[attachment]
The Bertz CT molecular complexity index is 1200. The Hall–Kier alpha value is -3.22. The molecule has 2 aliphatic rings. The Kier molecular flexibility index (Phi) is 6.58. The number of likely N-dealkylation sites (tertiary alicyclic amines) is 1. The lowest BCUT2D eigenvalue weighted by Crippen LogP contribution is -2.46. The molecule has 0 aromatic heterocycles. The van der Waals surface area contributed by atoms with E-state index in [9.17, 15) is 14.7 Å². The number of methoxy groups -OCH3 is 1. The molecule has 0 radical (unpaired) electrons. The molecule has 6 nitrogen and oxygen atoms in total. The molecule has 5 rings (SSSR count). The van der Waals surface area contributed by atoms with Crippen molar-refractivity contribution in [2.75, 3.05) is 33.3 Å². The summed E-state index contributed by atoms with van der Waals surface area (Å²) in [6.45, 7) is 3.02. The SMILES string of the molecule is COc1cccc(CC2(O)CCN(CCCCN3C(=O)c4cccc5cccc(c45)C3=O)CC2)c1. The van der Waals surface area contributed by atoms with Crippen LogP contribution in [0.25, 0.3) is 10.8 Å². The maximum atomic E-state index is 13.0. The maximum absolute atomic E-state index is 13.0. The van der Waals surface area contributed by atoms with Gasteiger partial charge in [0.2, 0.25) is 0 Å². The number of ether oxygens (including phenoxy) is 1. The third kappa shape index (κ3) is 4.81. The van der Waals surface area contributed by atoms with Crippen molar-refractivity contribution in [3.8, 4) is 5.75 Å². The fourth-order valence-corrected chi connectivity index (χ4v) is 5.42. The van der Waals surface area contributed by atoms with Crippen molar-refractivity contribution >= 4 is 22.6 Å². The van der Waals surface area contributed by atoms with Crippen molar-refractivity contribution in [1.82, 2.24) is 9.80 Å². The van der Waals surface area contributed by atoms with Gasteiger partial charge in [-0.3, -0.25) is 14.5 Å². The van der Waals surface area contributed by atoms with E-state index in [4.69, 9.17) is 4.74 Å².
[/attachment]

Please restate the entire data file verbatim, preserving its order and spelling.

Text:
The Bertz CT molecular complexity index is 1200. The Hall–Kier alpha value is -3.22. The molecule has 2 aliphatic rings. The Kier molecular flexibility index (Phi) is 6.58. The number of likely N-dealkylation sites (tertiary alicyclic amines) is 1. The lowest BCUT2D eigenvalue weighted by Crippen LogP contribution is -2.46. The molecule has 0 aromatic heterocycles. The van der Waals surface area contributed by atoms with E-state index in [9.17, 15) is 14.7 Å². The number of methoxy groups -OCH3 is 1. The molecule has 0 radical (unpaired) electrons. The molecule has 6 nitrogen and oxygen atoms in total. The molecule has 5 rings (SSSR count). The van der Waals surface area contributed by atoms with Crippen molar-refractivity contribution in [2.75, 3.05) is 33.3 Å². The summed E-state index contributed by atoms with van der Waals surface area (Å²) in [6.45, 7) is 3.02. The SMILES string of the molecule is COc1cccc(CC2(O)CCN(CCCCN3C(=O)c4cccc5cccc(c45)C3=O)CC2)c1. The van der Waals surface area contributed by atoms with Crippen LogP contribution in [0.25, 0.3) is 10.8 Å². The maximum atomic E-state index is 13.0. The maximum absolute atomic E-state index is 13.0. The van der Waals surface area contributed by atoms with Gasteiger partial charge in [0.2, 0.25) is 0 Å². The number of ether oxygens (including phenoxy) is 1. The third kappa shape index (κ3) is 4.81. The van der Waals surface area contributed by atoms with Crippen molar-refractivity contribution in [3.8, 4) is 5.75 Å². The fourth-order valence-corrected chi connectivity index (χ4v) is 5.42. The van der Waals surface area contributed by atoms with Crippen molar-refractivity contribution >= 4 is 22.6 Å². The van der Waals surface area contributed by atoms with Crippen molar-refractivity contribution in [1.82, 2.24) is 9.80 Å². The van der Waals surface area contributed by atoms with Gasteiger partial charge in [-0.3, -0.25) is 14.5 Å². The van der Waals surface area contributed by atoms with E-state index in [4.69, 9.17) is 4.74 Å².